a Canadian government commission into the affair blames the unfiltered sharing 
of faulty information between Canadian and U.S. security agencies, which is 
specifically mandated in the Smart Border Declaration.

€ November 1-2, 2002: Robert Pastor presents "A North American Community. A 
Modest Proposal To the Trilateral Commission," to the North American Regional 
Meeting, Toronto, Ontario, Canada. Pastor called for implementation of "a series
of political proposals which would have authority over the sovereignty of the 
United States, Canada and Mexico. ... the creation of North American passports 
and a North American Customs and Immigrations, which would have authority over 
U.S. Immigration and Customs Enforcement (ICE) within the Department of Homeland
Security. A North American Parliamentary Group would oversee the U.S. Congress. 
A Permanent Court on Trade and Investment would resolve disputes within NAFTA, 
exerting final authority over the judgments of the U.S. Supreme Court. A North 
American Commission would 'develop an integrated continental plan for 
transportation and infrastructure.'" See: A North American Community. A Modest 
Proposal To the Trilateral Commission

€ December 6, 2002: The White House issues an update on the progress of the 
Smart Border Action Plan. See: U.S. Canada Smart Border 30 Point Action Plan 

€ December, 2002: US Secretary Colin Powell signs an agreement between the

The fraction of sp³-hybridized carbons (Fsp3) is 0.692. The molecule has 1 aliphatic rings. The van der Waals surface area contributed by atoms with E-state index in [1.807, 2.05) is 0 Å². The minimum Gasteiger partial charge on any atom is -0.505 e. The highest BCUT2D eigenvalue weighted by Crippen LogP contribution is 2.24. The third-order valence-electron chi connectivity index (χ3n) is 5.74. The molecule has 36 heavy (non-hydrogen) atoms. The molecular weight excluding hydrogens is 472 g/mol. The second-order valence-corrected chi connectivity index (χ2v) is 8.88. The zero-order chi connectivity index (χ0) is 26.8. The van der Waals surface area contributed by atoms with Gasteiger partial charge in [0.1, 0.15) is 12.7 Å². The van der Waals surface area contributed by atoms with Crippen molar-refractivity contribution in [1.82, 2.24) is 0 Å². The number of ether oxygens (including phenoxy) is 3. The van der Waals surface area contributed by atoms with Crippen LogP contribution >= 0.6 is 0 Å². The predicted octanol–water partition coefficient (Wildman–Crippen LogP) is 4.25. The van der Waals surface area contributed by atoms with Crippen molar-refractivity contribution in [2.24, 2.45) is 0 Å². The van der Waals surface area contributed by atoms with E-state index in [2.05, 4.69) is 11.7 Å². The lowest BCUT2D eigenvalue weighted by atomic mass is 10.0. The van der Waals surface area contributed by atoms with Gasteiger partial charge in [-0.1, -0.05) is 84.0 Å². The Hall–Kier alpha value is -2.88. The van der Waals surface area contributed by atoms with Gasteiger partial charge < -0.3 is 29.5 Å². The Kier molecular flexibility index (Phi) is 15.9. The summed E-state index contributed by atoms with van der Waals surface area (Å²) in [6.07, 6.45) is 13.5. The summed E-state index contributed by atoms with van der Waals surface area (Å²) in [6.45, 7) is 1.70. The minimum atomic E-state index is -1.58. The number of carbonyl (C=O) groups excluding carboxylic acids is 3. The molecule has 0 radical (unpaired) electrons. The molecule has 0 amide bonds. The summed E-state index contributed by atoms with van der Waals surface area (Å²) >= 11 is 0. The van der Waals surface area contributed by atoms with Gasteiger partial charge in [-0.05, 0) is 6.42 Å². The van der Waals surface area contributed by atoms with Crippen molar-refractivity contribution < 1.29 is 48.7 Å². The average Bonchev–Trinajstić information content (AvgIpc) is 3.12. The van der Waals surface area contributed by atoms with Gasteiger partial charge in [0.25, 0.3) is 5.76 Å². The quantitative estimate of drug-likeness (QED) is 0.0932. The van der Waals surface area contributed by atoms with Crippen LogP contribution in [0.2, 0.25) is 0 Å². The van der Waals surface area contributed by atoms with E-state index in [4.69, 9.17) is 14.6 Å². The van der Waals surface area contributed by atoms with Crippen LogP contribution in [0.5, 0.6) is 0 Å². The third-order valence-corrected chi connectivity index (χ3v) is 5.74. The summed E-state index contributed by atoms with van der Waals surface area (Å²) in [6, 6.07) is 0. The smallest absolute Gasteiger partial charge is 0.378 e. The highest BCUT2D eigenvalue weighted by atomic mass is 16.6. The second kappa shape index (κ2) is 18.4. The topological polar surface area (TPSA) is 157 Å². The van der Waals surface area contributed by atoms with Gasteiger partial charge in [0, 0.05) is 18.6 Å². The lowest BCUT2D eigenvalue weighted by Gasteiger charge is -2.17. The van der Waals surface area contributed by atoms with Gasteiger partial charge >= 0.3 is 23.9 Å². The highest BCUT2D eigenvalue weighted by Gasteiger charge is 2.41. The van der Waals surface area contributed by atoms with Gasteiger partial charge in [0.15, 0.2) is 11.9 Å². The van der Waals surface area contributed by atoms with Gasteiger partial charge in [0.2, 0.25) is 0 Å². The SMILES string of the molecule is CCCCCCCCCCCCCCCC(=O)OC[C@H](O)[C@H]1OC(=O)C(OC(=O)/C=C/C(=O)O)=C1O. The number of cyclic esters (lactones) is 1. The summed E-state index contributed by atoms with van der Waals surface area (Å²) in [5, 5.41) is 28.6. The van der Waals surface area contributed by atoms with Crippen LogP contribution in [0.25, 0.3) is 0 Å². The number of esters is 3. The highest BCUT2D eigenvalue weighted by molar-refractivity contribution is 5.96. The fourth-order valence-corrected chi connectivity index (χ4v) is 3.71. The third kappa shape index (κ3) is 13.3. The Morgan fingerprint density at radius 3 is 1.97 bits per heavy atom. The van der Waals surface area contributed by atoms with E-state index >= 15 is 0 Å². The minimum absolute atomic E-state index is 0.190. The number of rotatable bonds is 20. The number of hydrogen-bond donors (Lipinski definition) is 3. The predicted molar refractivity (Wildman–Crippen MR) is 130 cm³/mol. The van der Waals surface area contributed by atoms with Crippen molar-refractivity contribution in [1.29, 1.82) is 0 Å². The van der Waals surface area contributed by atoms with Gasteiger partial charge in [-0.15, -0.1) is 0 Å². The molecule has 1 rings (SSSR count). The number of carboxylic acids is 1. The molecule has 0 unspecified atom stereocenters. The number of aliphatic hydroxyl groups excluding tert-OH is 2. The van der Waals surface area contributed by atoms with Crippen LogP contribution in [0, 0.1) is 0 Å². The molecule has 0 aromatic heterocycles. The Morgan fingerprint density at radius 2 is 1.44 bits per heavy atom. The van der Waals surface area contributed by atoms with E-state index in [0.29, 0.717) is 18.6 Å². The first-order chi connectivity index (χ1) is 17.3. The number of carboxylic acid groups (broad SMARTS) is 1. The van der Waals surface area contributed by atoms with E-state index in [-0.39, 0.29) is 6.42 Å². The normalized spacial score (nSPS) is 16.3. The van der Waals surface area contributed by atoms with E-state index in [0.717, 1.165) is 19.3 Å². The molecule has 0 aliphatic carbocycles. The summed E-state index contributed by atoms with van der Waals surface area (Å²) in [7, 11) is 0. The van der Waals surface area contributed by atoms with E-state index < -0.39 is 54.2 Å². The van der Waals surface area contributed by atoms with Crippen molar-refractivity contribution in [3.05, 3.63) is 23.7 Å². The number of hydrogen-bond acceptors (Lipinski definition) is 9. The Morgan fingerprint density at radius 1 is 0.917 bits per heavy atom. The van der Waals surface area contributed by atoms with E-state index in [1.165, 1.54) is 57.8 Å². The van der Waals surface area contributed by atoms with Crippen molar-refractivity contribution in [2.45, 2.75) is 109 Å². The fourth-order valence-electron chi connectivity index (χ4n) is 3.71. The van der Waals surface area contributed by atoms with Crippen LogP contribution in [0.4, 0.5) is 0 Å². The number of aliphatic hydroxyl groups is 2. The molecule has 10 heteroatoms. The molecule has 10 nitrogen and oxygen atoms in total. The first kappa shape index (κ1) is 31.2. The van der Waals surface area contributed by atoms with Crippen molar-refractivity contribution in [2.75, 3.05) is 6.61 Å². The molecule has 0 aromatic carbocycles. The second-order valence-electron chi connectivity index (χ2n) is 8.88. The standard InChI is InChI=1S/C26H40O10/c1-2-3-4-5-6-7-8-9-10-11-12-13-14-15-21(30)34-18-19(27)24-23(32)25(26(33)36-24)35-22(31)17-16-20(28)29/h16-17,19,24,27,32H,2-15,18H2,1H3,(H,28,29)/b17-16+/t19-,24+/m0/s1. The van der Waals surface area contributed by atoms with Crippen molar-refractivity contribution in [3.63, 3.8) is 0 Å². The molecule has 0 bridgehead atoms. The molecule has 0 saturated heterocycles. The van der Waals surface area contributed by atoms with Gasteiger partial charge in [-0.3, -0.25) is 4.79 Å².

United States and Canada to establish a new bi-national planning group at the 
North American Aerospace Defense Command (NORAD) headquarters in Colorado 
Springs. The new bi-national planning group is expected to release a report 
recommending how the militaries of U.S. and Canada can "work together more 
effectively to counter land-based and maritime threats." See: U.S. and Canada 
Sign Bi-National Agreement on Military Planning

€ January 2003: The Canadian Council of Chief Executives headed by Tom D'Aquino 
(also a member of the trinational Task Force on the Future of North America) 
launches the North American Security and Prosperity Initiative (NASPI) in 
January 2003 in response to an alleged "need for a comprehensive North American 
strategy integrating economic and security issues". NASPI has five main 
elements, which include: Reinventing borders, Maximizing regulatory 
efficiencies, Negotiation of a comprehensive resource security pact, 
Reinvigorating the North American defence alliance, and Creating a new 
institutional framework. See: North American Security and Prosperity Initiative 

€ April 3, 2003: The CCCE sets up an ³Action Group on North American Security 
and Prosperity,² which is comprised of 30 CEOs including former Canadian Prime 
Minister Brian Mulroney¹s former chief of staff, Derek Burney. On April 7, this 
action group meets with Tom Ridge, John Manley, then U.S. ambassador to Canada 
Paul Cellucci and prominent U.S. neocon Richard Perle in Washington, D.C. to 
discuss the Security and Prosperity Initiative.

€ October 21, 2003: Dr. Robert Pastor gives testimony to the U.S. House of 
Representatives, International Relations Committee, Subcommittee on Western 
Hemisphere Affairs on "U.S. Policy toward the Western Hemisphere:Challenges and 
Opportunities" in which he recommends the formation of a "North American 

€ January 2004: NAFTA celebrates its tenth anniversary with controversy, as it 
is both praised and criticized.

€ January/February 2004: The Council on Foreign Relations publishes Robert